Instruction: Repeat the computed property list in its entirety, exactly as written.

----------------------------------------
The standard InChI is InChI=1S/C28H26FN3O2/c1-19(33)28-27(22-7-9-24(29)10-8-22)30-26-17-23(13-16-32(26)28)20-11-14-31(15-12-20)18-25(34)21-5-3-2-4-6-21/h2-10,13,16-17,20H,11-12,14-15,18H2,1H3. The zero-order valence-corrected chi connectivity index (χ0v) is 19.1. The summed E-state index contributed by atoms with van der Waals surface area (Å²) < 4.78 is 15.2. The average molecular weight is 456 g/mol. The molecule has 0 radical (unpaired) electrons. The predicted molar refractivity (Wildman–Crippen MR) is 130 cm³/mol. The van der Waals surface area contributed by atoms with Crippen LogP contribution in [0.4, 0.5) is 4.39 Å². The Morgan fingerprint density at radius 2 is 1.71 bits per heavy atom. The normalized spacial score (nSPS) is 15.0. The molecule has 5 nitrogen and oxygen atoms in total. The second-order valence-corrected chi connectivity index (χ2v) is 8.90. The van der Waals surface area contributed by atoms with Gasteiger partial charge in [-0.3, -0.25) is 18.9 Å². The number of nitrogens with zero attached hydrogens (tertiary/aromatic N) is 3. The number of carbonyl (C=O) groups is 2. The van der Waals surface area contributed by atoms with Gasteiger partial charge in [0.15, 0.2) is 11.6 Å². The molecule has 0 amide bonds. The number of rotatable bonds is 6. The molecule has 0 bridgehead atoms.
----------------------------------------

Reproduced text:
The standard InChI is InChI=1S/C28H26FN3O2/c1-19(33)28-27(22-7-9-24(29)10-8-22)30-26-17-23(13-16-32(26)28)20-11-14-31(15-12-20)18-25(34)21-5-3-2-4-6-21/h2-10,13,16-17,20H,11-12,14-15,18H2,1H3. The zero-order valence-corrected chi connectivity index (χ0v) is 19.1. The summed E-state index contributed by atoms with van der Waals surface area (Å²) < 4.78 is 15.2. The average molecular weight is 456 g/mol. The molecule has 0 radical (unpaired) electrons. The predicted molar refractivity (Wildman–Crippen MR) is 130 cm³/mol. The van der Waals surface area contributed by atoms with Crippen LogP contribution in [0.4, 0.5) is 4.39 Å². The Morgan fingerprint density at radius 2 is 1.71 bits per heavy atom. The normalized spacial score (nSPS) is 15.0. The molecule has 5 nitrogen and oxygen atoms in total. The second-order valence-corrected chi connectivity index (χ2v) is 8.90. The van der Waals surface area contributed by atoms with Gasteiger partial charge in [-0.3, -0.25) is 18.9 Å². The number of nitrogens with zero attached hydrogens (tertiary/aromatic N) is 3. The number of carbonyl (C=O) groups is 2. The van der Waals surface area contributed by atoms with Gasteiger partial charge in [0.15, 0.2) is 11.6 Å². The molecule has 0 amide bonds. The number of rotatable bonds is 6. The molecule has 0 bridgehead atoms.